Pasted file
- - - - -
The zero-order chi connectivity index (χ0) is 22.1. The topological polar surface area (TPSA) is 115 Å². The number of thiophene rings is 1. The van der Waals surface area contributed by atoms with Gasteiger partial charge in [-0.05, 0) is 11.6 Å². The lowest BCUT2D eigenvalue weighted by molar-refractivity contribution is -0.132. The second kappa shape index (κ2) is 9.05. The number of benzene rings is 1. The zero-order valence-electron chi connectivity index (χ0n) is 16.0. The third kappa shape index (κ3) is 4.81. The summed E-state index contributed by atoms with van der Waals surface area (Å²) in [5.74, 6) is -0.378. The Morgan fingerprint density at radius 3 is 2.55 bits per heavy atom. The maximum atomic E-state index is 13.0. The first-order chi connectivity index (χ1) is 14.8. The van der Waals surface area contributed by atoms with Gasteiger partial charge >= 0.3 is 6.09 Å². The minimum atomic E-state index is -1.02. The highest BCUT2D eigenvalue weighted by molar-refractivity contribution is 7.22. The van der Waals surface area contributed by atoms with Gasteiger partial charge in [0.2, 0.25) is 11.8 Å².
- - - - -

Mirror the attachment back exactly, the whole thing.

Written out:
The zero-order chi connectivity index (χ0) is 22.1. The topological polar surface area (TPSA) is 115 Å². The number of thiophene rings is 1. The van der Waals surface area contributed by atoms with Gasteiger partial charge in [-0.05, 0) is 11.6 Å². The lowest BCUT2D eigenvalue weighted by molar-refractivity contribution is -0.132. The second kappa shape index (κ2) is 9.05. The number of benzene rings is 1. The zero-order valence-electron chi connectivity index (χ0n) is 16.0. The third kappa shape index (κ3) is 4.81. The summed E-state index contributed by atoms with van der Waals surface area (Å²) in [5.74, 6) is -0.378. The Morgan fingerprint density at radius 3 is 2.55 bits per heavy atom. The maximum atomic E-state index is 13.0. The first-order chi connectivity index (χ1) is 14.8. The van der Waals surface area contributed by atoms with Gasteiger partial charge >= 0.3 is 6.09 Å². The minimum atomic E-state index is -1.02. The highest BCUT2D eigenvalue weighted by molar-refractivity contribution is 7.22. The van der Waals surface area contributed by atoms with Gasteiger partial charge in [0.2, 0.25) is 11.8 Å².